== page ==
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Mayor Johnson hasn’t acted on Lightfoot order aimed at aldermanic ward power

On her last weekday in office, former Mayor Lori Lightfoot delivered a parting shot to Chicago’s City Council: a barrage of 11 executive orders, one of which took aim at the longtime City Council tradition of aldermen having nearly complete control over development in their wards, which she saw as a root of corruption.

Lightfoot demanded recommendations on zoning changes made to the powerful Zoning Committee by the city’s lead zoning bureaucrat be shared publicly before hearings, as a way to show residents when aldermen opted not to take the advice.

Nine months into his term, however, Mayor Brandon Johnson and his aldermanic allies have not implemented the changes Lightfoot ordered. Johnson’s decision to so far to ignore Lightfoot’s executive order highlights his disinterest in taking on “aldermanic prerogative.”

The order from the recently defeated, lame duck Lightfoot echoed the anti-corruption rallying cry that won her the office four years prior, and followed several earlier, mostly unsuccessful attempts she made to rein in council members’ power during her single term. But that last quack is no longer reverberating at City Hall.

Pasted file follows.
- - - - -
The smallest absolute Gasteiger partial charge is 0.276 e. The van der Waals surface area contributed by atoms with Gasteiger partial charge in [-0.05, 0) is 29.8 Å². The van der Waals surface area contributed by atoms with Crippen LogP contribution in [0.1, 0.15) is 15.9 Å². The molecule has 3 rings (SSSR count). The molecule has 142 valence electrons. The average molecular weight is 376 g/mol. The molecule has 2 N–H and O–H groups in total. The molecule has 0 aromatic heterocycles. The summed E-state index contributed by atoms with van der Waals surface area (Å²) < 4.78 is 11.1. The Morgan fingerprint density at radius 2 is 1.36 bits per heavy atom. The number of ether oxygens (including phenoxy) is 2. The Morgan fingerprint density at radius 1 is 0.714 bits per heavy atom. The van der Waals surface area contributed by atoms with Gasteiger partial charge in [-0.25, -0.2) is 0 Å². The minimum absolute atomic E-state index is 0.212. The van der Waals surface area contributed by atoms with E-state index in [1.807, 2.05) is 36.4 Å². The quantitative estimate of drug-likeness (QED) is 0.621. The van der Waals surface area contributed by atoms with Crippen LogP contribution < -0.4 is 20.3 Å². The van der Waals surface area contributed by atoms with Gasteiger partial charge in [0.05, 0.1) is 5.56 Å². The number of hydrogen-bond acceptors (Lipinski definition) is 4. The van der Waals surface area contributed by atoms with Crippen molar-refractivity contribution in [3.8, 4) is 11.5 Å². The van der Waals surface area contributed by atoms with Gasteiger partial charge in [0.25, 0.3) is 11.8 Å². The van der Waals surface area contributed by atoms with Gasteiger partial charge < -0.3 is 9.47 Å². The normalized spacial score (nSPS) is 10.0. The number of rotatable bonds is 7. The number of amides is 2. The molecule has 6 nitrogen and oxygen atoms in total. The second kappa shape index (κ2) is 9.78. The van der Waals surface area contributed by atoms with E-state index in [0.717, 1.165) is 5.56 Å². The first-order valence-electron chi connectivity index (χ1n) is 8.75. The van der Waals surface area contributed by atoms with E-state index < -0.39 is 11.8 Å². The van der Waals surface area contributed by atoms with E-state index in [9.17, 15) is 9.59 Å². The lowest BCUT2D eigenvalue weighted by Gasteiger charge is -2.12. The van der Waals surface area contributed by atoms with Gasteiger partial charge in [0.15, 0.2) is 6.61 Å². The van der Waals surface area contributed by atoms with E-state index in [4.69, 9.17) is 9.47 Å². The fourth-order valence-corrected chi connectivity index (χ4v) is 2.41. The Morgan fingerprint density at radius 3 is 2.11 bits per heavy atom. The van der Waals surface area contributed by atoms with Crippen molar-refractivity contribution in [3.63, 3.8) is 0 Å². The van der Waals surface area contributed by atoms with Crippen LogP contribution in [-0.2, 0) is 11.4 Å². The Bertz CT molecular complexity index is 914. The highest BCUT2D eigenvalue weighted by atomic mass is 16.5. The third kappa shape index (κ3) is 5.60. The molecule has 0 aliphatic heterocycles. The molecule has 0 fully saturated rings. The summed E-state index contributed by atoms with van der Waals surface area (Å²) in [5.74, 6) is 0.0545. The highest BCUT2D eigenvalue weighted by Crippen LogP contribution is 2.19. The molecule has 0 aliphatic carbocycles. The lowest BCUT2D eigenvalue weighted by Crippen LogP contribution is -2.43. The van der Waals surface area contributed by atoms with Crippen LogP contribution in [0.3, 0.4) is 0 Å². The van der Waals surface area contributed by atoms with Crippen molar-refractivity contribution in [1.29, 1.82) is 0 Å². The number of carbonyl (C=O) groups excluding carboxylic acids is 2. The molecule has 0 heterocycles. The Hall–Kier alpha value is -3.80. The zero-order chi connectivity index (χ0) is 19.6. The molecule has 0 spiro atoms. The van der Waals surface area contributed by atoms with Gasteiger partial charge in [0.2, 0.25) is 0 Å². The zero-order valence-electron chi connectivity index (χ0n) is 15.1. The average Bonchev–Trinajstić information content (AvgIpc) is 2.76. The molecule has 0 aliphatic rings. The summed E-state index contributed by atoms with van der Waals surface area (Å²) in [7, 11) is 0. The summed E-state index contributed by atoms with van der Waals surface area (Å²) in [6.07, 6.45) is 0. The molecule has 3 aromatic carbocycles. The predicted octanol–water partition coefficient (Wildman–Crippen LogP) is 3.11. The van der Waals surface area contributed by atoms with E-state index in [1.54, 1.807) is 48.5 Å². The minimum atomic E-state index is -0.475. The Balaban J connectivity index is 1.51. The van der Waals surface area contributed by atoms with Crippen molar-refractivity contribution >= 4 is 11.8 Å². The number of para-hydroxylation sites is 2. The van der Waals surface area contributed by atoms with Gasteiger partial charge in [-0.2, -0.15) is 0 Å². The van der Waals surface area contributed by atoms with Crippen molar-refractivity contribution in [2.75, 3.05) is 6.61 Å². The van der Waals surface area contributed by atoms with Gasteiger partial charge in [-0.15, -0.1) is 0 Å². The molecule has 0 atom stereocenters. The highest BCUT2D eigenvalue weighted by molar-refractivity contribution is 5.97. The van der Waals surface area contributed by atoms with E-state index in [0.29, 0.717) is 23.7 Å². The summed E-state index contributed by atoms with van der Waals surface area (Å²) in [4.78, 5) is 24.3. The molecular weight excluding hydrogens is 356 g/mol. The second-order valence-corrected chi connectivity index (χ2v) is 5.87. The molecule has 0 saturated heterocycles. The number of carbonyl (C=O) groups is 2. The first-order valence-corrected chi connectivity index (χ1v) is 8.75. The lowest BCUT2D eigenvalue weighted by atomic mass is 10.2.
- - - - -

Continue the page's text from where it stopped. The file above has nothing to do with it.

Lightfoot heralded the executive order as part of “essential” zoning reform to help the public understand how the council aids or impedes development. She lamented her buzzer beater policy’s apparent on-the-vine demise in a January appearance on former Cook County Clerk David Orr’s Politics 101 podcast.

“It’s those kinds of things that people need to rally behind and demand accountability to make sure that processes are transparent, that we’re governing as a democracy in the sunshine, in the daylight, and not behind closed doors,” she said.

Council members leading the Zoning Committee under Johnson pushed back against the value of Lightfoot’s late attempt to give Chicagoans a clearer understanding of the committee’s process. They say they appreciate her effort to add transparency, but think Lightfoot’s executive order was misplaced and inappropriately made.

But Better Government Association policy analyst Geoffrey Cubbage argued Lightfoot’s executive order could give residents a better foothold to vet decisions the Zoning Committee makes on controversial changes by building a public record of the zoning administrator’s expert opinions.

Continuing to simply trust aldermen to act in residents’ best interests “requires a lot more faith,” Cubbage said.

Aldermen have long opposed attempts to curtail prerogative, arguing they know what’s best for their wards.

Lightfoot overcame that reluctance in late 2021, when she built a council coalition to push through a Far Northwest Side affordable housing project over the objections of local Ald. Anthony Napolitano, 41st.